A Lancaster County woman is facing theft charges after she took a pricey taxi ride to her Pennsylvania home and ditched the New York City cabbie before paying, police said.
Kelly. A. Boyer, 44, of Denver, Pa., arrived at her Hawthorne Drive home early Sunday morning after a roughly two-and-a-half-hour drive from New York City, according to a police report.
According to the affidavit, before leaving from New York City, Boyer negotiated the fare with the cab driver for the amount of $600. Upon arrival at her residence, authorities say Boyer exited the cab, punched in her garage door access code, went into her house and then “barricaded herself” indoors.
According to the affidavit, an officer from the East Cocalico Township Police Department was dispatched to Boyer’s home just before 1:15 a.m. Sunday with reports of a taxicab fare evasion.
Upon arrival at the scene, Rahman Atiqur, the cab driver, told the officer that he provided a ride to Boyer for a pre-negotiated amount, picked her up in the city, dropped her off at her house, and when she said she would go inside and return with the money, she never did. He said he waited 15 minutes before calling police.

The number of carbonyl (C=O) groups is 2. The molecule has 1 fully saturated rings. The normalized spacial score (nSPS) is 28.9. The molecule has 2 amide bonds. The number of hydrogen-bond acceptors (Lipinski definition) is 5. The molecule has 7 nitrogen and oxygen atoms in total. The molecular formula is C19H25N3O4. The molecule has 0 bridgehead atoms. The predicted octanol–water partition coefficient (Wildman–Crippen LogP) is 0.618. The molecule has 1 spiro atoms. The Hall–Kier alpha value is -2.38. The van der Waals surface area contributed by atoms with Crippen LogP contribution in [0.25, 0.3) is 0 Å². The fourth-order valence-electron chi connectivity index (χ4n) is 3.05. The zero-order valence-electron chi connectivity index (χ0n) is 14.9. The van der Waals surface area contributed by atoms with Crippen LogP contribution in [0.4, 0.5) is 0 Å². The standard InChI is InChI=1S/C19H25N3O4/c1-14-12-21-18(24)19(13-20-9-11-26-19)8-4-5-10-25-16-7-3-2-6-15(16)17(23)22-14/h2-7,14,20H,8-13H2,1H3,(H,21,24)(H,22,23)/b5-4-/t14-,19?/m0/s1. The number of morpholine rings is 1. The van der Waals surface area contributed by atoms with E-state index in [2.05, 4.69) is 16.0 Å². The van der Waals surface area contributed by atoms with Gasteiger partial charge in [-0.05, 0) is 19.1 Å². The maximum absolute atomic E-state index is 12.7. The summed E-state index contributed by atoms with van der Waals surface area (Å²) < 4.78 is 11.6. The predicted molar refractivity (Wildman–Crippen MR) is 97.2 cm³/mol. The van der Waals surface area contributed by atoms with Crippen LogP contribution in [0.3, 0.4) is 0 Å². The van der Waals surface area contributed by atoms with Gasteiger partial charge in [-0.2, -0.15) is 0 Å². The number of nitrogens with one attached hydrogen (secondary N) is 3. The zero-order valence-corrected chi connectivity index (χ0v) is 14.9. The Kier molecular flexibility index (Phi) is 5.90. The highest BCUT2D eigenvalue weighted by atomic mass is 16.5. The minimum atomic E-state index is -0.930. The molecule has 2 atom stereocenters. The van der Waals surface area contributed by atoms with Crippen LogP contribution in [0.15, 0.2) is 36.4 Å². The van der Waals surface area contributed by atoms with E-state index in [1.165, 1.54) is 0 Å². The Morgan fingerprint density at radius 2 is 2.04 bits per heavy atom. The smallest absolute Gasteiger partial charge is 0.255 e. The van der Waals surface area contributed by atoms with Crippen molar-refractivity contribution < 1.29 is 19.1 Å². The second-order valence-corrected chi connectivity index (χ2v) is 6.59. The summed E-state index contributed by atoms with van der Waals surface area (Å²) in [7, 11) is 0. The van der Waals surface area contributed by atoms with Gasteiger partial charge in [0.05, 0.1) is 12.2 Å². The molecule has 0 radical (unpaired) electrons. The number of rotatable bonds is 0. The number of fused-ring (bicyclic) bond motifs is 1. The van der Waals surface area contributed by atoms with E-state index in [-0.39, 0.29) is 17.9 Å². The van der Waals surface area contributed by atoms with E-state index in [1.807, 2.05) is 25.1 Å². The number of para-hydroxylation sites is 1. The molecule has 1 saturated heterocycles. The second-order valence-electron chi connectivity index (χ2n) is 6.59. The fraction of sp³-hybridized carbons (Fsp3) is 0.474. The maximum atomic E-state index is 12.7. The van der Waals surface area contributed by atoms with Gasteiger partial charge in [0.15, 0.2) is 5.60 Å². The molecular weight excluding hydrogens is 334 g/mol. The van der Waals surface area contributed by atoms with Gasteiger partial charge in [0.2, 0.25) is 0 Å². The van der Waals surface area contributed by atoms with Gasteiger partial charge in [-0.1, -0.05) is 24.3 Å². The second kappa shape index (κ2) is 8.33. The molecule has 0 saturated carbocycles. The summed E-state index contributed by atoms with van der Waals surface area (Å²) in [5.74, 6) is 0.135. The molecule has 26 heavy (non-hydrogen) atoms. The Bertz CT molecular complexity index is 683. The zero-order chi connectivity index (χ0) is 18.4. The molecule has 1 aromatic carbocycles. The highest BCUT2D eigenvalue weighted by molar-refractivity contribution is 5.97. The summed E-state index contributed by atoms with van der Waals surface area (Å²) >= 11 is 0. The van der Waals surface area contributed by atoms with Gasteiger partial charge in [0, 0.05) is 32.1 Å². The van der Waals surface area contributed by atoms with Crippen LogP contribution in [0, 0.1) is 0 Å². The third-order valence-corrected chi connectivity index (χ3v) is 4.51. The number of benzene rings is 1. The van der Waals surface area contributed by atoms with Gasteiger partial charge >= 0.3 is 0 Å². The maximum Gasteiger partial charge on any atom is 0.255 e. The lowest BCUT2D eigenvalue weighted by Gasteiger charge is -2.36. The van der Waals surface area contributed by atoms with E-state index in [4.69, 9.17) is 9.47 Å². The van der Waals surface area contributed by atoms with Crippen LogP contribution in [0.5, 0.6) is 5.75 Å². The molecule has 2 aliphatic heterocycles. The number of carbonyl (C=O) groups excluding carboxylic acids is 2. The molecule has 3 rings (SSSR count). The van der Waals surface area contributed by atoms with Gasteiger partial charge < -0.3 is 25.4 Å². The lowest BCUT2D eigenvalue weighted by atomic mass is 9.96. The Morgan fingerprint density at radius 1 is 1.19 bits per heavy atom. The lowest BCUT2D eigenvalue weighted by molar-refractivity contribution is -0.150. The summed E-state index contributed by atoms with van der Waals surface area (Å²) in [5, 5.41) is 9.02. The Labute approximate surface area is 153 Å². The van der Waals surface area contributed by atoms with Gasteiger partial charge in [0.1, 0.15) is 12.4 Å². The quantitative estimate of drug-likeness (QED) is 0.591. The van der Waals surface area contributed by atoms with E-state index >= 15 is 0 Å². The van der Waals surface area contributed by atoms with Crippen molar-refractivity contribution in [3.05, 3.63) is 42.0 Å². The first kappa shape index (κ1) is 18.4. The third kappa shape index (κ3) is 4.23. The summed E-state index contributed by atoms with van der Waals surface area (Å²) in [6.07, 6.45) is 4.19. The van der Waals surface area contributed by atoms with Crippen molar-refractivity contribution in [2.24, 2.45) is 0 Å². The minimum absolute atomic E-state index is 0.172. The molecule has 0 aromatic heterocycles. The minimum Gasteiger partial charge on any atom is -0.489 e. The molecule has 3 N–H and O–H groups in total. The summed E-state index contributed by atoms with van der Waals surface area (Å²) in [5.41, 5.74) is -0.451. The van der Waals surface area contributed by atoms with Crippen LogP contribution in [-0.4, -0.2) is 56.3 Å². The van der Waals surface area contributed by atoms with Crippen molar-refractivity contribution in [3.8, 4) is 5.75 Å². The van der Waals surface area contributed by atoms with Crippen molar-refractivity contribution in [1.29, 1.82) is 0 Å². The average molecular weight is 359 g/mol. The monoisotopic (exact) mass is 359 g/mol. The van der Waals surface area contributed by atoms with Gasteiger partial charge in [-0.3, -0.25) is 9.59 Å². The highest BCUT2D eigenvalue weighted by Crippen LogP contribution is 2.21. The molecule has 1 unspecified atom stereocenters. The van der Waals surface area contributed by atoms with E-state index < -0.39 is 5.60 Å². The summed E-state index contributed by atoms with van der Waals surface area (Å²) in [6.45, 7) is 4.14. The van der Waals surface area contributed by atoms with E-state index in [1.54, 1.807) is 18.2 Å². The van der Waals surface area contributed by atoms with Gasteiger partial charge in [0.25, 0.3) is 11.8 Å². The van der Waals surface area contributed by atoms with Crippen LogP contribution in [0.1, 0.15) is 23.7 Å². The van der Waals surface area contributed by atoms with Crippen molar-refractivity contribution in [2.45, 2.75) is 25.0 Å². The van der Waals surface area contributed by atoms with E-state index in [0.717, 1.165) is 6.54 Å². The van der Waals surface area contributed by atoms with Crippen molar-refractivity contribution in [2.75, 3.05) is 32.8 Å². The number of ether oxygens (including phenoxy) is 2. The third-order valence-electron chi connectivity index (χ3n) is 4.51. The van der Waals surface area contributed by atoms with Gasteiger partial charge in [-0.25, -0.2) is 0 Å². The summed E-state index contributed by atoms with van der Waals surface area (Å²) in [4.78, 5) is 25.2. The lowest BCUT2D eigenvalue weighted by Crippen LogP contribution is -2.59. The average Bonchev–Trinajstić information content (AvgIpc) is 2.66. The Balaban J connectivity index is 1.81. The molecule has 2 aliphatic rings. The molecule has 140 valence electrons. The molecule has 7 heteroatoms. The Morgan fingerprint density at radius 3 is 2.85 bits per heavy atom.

Atiqur said he watched Boyer punch in the numeric door code to her garage door, go inside, and then close the door behind her. Police records indicate the Boyer home is a familiar one to the officer and that he has had “numerous contacts with the above named defendant.”
Authorities said, “numerous attempts were made by the responding officers to contact Boyer. The garage door was still open and the lights were on inside the house. Boyer refused to answer the door or answer the phone.” But the driver was reportedly able to identify her from a photo.
A spokesman for the New York City Taxi and Limousine Commission said they have 29 people in their database with Atiqur's name and have been unsuccessful at tracking him down for details.
"We were very sorry to hear about this driver's experience, but very pleased to know he reached out to the local authorities and that they are working on it," said TLC Commissioner/Chair Meera Joshi.
"Fare-jumping is every bit as much a theft as shoplifting or worse, and drivers should always reach out to the support and protection of law enforcement they deserve when they've been victimized."
A manager at Philadelphia Taxicab Service up on Aramingo Avenue in the Northeast, who declined to be named, said that fare-jumping happens all the time in Philadelphia - a lot of times when riders are drunk.
Occasionally, and at nighttime, his drivers will have to wake riders up in the back of their cabs to get money from them. He also said it, "obviously depends on how bad the situation is," whether or not police would get involved.
"A lot of things happen in this business," he said.
"For a ride like [Boyer's], most people would ask for the money in advance."
Boyer was arrested Monday morning and is being charged with theft of services.